Old views of an old city.
[Text and photos by Mayank Austen Soofi]
Camels wandering around Humayun’s Tomb, an elephant standing by the mausoleum of Safdarjung, and deserted mansions in Old Delhi. Every place looks so quiet and serene, especially the hauntingly bare shrine of Hazrat Nizamuddin Auliya (top).
These are some of the images of Delhi as seen in The Oriental Annual or Scenes in India Comprising Engravings from Original Drawings by William Daniell; he was an English landscape painter and engraver. This set of seven hardbound volumes was published by Bull and Churton in London during the 1830s — a time when Delhi was still ruled by the Mughals from the Red Fort and when Old Delhi was not referred to the Old Delhi that we call today but areas in the south such as Mehrauli and Hauz Khas.
The yellowing books belong to the library of Omar Adam Khan. A wildlife filmmaker and painter, Mr Khan belongs to the erstwhile royal family of Tonk in Rajasthan. He travels across India’s national parks for photography assignments, and he has a house in Delhi. During a recent stopover in the city, he kindly shared his precious set of The Oriental Annual with The Delhi Walla.
According to an old 1951 clip of The Sunday Statesman that I discovered between the pages of one of the volumes of The Oriental Annual, the aforementioned artist William Daniell toured India extensively with his artist uncle Thomas about the turn of the 18th century. They both spent a number of years in the subcontinent.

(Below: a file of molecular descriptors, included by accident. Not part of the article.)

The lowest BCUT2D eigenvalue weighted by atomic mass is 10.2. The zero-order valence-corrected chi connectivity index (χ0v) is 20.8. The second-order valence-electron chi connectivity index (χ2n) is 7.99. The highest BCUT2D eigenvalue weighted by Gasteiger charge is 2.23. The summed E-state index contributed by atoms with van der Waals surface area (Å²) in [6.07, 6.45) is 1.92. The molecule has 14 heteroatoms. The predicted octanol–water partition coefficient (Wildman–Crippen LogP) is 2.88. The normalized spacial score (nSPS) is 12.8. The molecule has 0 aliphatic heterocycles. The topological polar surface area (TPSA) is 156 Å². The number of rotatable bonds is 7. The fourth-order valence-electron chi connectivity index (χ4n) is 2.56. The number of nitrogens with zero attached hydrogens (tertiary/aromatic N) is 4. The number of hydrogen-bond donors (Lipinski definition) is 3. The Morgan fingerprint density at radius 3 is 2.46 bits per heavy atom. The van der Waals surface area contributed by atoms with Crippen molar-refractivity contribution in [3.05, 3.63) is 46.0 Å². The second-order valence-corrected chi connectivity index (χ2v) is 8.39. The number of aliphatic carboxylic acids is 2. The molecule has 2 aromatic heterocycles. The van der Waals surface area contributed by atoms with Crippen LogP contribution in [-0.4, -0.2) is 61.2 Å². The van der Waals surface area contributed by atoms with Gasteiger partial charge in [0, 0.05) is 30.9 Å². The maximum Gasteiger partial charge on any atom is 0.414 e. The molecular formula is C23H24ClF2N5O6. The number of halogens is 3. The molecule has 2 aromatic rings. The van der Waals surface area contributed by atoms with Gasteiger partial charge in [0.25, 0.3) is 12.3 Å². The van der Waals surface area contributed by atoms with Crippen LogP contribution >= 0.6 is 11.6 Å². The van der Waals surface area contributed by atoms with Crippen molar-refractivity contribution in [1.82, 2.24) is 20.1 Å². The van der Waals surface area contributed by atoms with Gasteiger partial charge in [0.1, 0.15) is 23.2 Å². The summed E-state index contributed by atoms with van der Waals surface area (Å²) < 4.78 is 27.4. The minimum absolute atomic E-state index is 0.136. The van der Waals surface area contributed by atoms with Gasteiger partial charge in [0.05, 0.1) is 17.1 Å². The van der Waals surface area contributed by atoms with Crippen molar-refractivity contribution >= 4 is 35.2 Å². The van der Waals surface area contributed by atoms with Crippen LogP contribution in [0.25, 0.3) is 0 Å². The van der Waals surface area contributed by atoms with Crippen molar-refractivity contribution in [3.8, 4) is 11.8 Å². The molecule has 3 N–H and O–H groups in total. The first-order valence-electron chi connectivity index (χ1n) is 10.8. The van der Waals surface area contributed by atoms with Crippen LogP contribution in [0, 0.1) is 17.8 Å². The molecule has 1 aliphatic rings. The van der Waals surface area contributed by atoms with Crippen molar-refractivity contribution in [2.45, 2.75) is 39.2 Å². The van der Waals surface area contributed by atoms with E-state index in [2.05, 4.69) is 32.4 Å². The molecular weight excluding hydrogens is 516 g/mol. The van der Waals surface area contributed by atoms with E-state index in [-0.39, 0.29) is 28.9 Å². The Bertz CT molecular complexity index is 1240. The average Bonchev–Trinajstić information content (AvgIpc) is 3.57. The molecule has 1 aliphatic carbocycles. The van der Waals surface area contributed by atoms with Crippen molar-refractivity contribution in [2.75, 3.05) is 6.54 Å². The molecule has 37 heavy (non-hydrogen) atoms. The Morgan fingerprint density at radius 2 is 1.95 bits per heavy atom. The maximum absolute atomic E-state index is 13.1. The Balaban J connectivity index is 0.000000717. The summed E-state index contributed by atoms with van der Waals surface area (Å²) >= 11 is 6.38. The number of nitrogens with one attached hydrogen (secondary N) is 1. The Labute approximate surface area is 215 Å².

The newspaper’s writer described in some detail about their visit to Delhi:
“From a letter by William Daniell, transcribed by Jospeh Farington, it appears that the artists travelled from Caclutta to the Imperial Capital by boat as far as Kanpur and then, in company with a party of fifteen plus 1,500 camp followers, through Mathura and Agra. At Mathura, William Daniell made a drawing of Mahadji Scindia, then in camp there. Fourteen days after leaving Agra the two reached Delhi, where they were hospitably received and a palace assigned for their residence, “but the curiosity of the people to see them obliged them to retire to the skirts of the city.”
The article went on to say:
“During their three weeks in the city they were plainly struck by its magnificence; their method was to get up and breakfast by sunrise and then go to work “with their materials”. Eventually they crossed the Jamuna and went to Bijnor district, seeing more of Delhi, including Tughlakabad and Safdarjung, on the return journey. These old views of Delhi have a marked serenity which makes them particularly suitable for a library. I do not know whether they represent “emotion recollected in tranquility”; they certainly have that quality for me.”
1. (Omar Adam Khan)
3. (Humayun’s Tomb)
7. (“Deserted house of Patan chiefs at Old Delhi”)
11. (“Ancient gateway, Delhi”)